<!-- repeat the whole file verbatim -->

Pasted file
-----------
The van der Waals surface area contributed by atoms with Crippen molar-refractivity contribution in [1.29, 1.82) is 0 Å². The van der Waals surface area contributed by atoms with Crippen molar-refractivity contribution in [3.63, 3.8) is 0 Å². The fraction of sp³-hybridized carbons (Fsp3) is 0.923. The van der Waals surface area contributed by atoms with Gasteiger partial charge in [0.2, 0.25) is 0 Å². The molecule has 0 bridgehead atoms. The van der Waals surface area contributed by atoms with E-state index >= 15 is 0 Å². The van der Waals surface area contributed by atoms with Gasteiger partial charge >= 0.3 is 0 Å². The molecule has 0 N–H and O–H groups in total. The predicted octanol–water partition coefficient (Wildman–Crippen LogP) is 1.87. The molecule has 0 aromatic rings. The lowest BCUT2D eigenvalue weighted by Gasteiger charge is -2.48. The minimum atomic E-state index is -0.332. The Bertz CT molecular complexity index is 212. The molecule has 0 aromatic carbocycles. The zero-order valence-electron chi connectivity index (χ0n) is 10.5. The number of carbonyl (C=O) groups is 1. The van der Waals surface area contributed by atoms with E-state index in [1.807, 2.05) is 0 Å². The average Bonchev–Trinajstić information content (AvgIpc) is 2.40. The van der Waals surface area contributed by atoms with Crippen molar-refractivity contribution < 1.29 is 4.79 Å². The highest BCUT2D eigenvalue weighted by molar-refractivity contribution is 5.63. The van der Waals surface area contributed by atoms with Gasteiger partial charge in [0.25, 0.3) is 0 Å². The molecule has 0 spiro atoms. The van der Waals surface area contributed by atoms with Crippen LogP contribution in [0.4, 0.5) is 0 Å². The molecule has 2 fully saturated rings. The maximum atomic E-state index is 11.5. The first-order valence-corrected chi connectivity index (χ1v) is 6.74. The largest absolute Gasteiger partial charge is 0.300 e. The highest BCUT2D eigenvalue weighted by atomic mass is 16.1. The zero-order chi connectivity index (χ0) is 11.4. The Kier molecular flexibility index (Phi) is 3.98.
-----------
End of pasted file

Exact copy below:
The van der Waals surface area contributed by atoms with Crippen molar-refractivity contribution in [1.29, 1.82) is 0 Å². The van der Waals surface area contributed by atoms with Crippen molar-refractivity contribution in [3.63, 3.8) is 0 Å². The fraction of sp³-hybridized carbons (Fsp3) is 0.923. The van der Waals surface area contributed by atoms with Gasteiger partial charge in [0.2, 0.25) is 0 Å². The molecule has 0 bridgehead atoms. The van der Waals surface area contributed by atoms with E-state index >= 15 is 0 Å². The van der Waals surface area contributed by atoms with Gasteiger partial charge >= 0.3 is 0 Å². The molecule has 0 N–H and O–H groups in total. The predicted octanol–water partition coefficient (Wildman–Crippen LogP) is 1.87. The molecule has 0 aromatic rings. The lowest BCUT2D eigenvalue weighted by Gasteiger charge is -2.48. The minimum atomic E-state index is -0.332. The Bertz CT molecular complexity index is 212. The molecule has 0 aromatic carbocycles. The zero-order valence-electron chi connectivity index (χ0n) is 10.5. The number of carbonyl (C=O) groups is 1. The van der Waals surface area contributed by atoms with E-state index in [1.807, 2.05) is 0 Å². The average Bonchev–Trinajstić information content (AvgIpc) is 2.40. The van der Waals surface area contributed by atoms with Crippen molar-refractivity contribution < 1.29 is 4.79 Å². The highest BCUT2D eigenvalue weighted by molar-refractivity contribution is 5.63. The van der Waals surface area contributed by atoms with Gasteiger partial charge in [0.25, 0.3) is 0 Å². The molecule has 0 spiro atoms. The van der Waals surface area contributed by atoms with Crippen LogP contribution in [0.4, 0.5) is 0 Å². The molecule has 2 fully saturated rings. The maximum atomic E-state index is 11.5. The first-order valence-corrected chi connectivity index (χ1v) is 6.74. The largest absolute Gasteiger partial charge is 0.300 e. The highest BCUT2D eigenvalue weighted by atomic mass is 16.1. The zero-order chi connectivity index (χ0) is 11.4. The Kier molecular flexibility index (Phi) is 3.98.